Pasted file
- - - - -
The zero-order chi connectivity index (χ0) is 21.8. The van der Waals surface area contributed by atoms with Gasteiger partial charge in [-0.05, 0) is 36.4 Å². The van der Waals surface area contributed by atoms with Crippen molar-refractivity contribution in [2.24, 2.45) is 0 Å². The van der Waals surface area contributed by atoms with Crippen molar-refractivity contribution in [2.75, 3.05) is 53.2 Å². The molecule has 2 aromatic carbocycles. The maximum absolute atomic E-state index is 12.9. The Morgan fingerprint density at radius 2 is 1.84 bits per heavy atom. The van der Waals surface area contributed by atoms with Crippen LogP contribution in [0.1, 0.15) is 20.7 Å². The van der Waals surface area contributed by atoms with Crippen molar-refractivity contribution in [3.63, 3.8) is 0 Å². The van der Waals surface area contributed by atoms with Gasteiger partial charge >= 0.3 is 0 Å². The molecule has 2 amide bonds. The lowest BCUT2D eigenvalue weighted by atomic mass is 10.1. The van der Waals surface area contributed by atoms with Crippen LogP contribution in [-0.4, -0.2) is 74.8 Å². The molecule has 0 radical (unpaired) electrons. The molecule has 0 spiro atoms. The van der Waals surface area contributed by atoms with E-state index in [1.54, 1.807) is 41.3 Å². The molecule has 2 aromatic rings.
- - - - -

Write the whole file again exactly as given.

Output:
The zero-order chi connectivity index (χ0) is 21.8. The van der Waals surface area contributed by atoms with Gasteiger partial charge in [-0.05, 0) is 36.4 Å². The van der Waals surface area contributed by atoms with Crippen molar-refractivity contribution in [2.24, 2.45) is 0 Å². The van der Waals surface area contributed by atoms with Crippen molar-refractivity contribution in [2.75, 3.05) is 53.2 Å². The molecule has 2 aromatic carbocycles. The maximum absolute atomic E-state index is 12.9. The Morgan fingerprint density at radius 2 is 1.84 bits per heavy atom. The van der Waals surface area contributed by atoms with Crippen LogP contribution in [0.1, 0.15) is 20.7 Å². The van der Waals surface area contributed by atoms with Crippen molar-refractivity contribution in [3.63, 3.8) is 0 Å². The van der Waals surface area contributed by atoms with Gasteiger partial charge >= 0.3 is 0 Å². The molecule has 2 amide bonds. The lowest BCUT2D eigenvalue weighted by atomic mass is 10.1. The van der Waals surface area contributed by atoms with Crippen LogP contribution in [-0.4, -0.2) is 74.8 Å². The molecule has 0 radical (unpaired) electrons. The molecule has 0 spiro atoms. The van der Waals surface area contributed by atoms with E-state index in [1.54, 1.807) is 41.3 Å². The molecule has 2 aromatic rings.